Author Topic: Felix Mendelssohn (1809-1847) - Bicentennial Celebration!  (Read 17792 times)

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Offline Expresso

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Felix Mendelssohn (1809-1847) - Bicentennial Celebration!
« on: October 09, 2007, 05:22:44 AM »

It just came to me that i don't have anything by Mendelssohn. I listened to a vocal work (probably psalm 42) of his on the radio and it sounded good, in a Bach-like style.

Which are considered to be some of his best works?

Offline 71 dB

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Re: Mendelssohn
« Reply #1 on: October 09, 2007, 05:37:09 AM »
Mendelssohn is an undervalued composer imo.

He was a brilliant oratorio composer (Eliah, Paulus)

His Octet Op. 20 is a chamber masterpiece (Get the stunning Naxos disc with Bruch's octet)

If you like string orchestra music with baroque-like energy his String Symphonies are very enjoyable.

Violin Concerto Op. 64 is an essential concerto.
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Offline dirkronk

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Re: Mendelssohn
« Reply #2 on: October 09, 2007, 07:14:00 AM »
His symphony #4 "Italian" is a true orchestral warhorse, filled with tunes you're sure to find familiar and quite invigorating. Many superb versions of it are out there (Stokowski, Szell, and various others come to mind), but none I've ever heard surpasses Van Beinum/Concertgebouw in a splendid mono (but hi-fi) recording from the early '50s. I've cherished my LP copies for at least two decades, but it's hard to find in CD form unless one frequents the Japanese online stores.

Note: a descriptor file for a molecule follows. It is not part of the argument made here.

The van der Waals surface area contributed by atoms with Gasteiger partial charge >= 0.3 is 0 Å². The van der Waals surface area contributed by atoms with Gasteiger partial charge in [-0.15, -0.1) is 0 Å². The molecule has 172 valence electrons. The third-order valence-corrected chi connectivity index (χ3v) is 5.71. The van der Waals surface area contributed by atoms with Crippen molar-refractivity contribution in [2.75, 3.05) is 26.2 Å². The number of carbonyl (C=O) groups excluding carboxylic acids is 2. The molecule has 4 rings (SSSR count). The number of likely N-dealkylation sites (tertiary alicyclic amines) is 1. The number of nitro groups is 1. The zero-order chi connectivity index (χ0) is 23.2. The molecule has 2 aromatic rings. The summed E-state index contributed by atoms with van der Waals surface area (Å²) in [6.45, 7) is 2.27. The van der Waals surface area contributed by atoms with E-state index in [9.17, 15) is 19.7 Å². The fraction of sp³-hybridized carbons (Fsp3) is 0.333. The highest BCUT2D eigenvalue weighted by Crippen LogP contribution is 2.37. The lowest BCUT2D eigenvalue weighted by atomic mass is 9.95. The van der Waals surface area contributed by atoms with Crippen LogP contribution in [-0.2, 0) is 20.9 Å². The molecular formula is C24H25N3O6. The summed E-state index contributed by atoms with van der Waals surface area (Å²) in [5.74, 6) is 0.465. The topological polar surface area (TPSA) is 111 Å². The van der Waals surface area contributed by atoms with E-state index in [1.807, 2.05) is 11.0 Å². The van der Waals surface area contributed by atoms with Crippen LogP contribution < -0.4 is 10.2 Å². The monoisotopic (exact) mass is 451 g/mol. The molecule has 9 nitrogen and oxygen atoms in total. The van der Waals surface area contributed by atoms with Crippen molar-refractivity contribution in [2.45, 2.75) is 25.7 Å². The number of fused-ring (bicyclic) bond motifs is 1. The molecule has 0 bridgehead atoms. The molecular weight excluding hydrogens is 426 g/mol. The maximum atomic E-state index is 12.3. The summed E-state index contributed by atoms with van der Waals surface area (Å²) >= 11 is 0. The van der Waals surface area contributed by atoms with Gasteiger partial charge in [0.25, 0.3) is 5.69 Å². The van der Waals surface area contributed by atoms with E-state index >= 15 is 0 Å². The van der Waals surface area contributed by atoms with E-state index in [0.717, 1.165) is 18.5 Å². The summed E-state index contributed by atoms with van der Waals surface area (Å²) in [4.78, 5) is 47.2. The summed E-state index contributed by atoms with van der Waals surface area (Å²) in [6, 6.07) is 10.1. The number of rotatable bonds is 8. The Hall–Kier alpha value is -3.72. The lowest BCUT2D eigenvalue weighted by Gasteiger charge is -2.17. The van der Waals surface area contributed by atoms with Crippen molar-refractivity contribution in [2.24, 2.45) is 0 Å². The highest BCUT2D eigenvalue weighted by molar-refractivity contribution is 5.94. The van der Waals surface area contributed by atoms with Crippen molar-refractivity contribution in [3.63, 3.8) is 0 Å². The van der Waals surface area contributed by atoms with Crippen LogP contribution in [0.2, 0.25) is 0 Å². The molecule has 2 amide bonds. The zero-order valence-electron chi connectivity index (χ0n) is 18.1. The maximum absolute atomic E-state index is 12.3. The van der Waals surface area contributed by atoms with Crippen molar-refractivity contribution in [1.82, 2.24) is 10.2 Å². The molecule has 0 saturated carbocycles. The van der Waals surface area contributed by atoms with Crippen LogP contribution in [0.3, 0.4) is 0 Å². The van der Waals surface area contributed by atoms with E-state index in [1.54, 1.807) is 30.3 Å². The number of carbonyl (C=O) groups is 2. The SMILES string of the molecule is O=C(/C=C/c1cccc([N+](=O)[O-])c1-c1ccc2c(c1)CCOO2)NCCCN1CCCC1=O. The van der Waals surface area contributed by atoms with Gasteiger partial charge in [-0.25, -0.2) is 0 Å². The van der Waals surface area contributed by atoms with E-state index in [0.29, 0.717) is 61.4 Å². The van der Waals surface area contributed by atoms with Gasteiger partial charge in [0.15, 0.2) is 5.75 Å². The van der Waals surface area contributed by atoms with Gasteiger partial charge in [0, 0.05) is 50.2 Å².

Much of Mendelssohn's chamber music is beautifully rewarding. Seek it out and sample whatever you find.

Enjoy the hunt.

Dirk

Offline hautbois

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Re: Mendelssohn
« Reply #3 on: October 09, 2007, 09:47:56 AM »

P.S: There seems to be another recording with Argerich and Kremer with the Orpheus Chamber Orchestra that everyone raves about. Never
heard of it, but this rendition from Concerto Koln and 2 top notch soloists in the period instrument performance scene is more than necessary.



This is my essential Mendelssohn list, as for the symphonies, they are so well written that one can barely go wrong with any interpretation. For solo piano works, the Song without Words is probably essential along with smaller pieces like the Rondo Capriccioso in E minor Op.14. I am not familiar with those. Hope this helps.

Howard
« Last Edit: November 24, 2009, 01:49:34 PM by Que »

BorisG

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Re: Mendelssohn
« Reply #4 on: October 09, 2007, 01:52:30 PM »


hornteacher

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Re: Mendelssohn
« Reply #5 on: October 09, 2007, 04:05:18 PM »
It just came to me that i don't have anything by Mendelssohn.

 :o :o :o :o :o  We must fix this.

A great starter kit would be:

Midsummer Night's Dream Overture
Piano Concerto 1
Symphony 4
Octet in Eb
and the VIOLIN CONCERTO performed by none other than:


Offline Bogey

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Re: Mendelssohn
« Reply #6 on: October 09, 2007, 04:47:50 PM »
Really enjoy the below recording of his 4th.  Besides, if yo do not enjoy it, you are at least stuck with one of the best Schubert 8th's around.  ;)

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robnewman

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Re: Mendelssohn
« Reply #7 on: June 03, 2009, 09:28:33 AM »

Felix Mendelssohn
Octet, Op.20
Scherzo
Guarneri String Quartet and Soloists (Excerpt)

http://www.mediafire.com/?r35qoxeyjzw







robnewman

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Re: Mendelssohn
« Reply #8 on: June 03, 2009, 09:40:40 AM »

Felix Mendelssohn
Violin Concerto in E Minor
3rd Movement
Soloist - Jascha Heifetz
Boston Symphony Orchestra/Munch

http://www.mediafire.com/?zmuqjzdguzz



Offline Daverz

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Re: Mendelssohn
« Reply #9 on: June 03, 2009, 10:24:56 AM »
A Midsummer Night's Dream incidental music
Violin Concerto
Piano Concertos (2)
Die Erste Walpurgisnacht
Symphonies (5), particularly 3 & 4
Piano Trios (2)
Octet
String Quartets (6)
String Quintet #2
Cello Sonatas (2)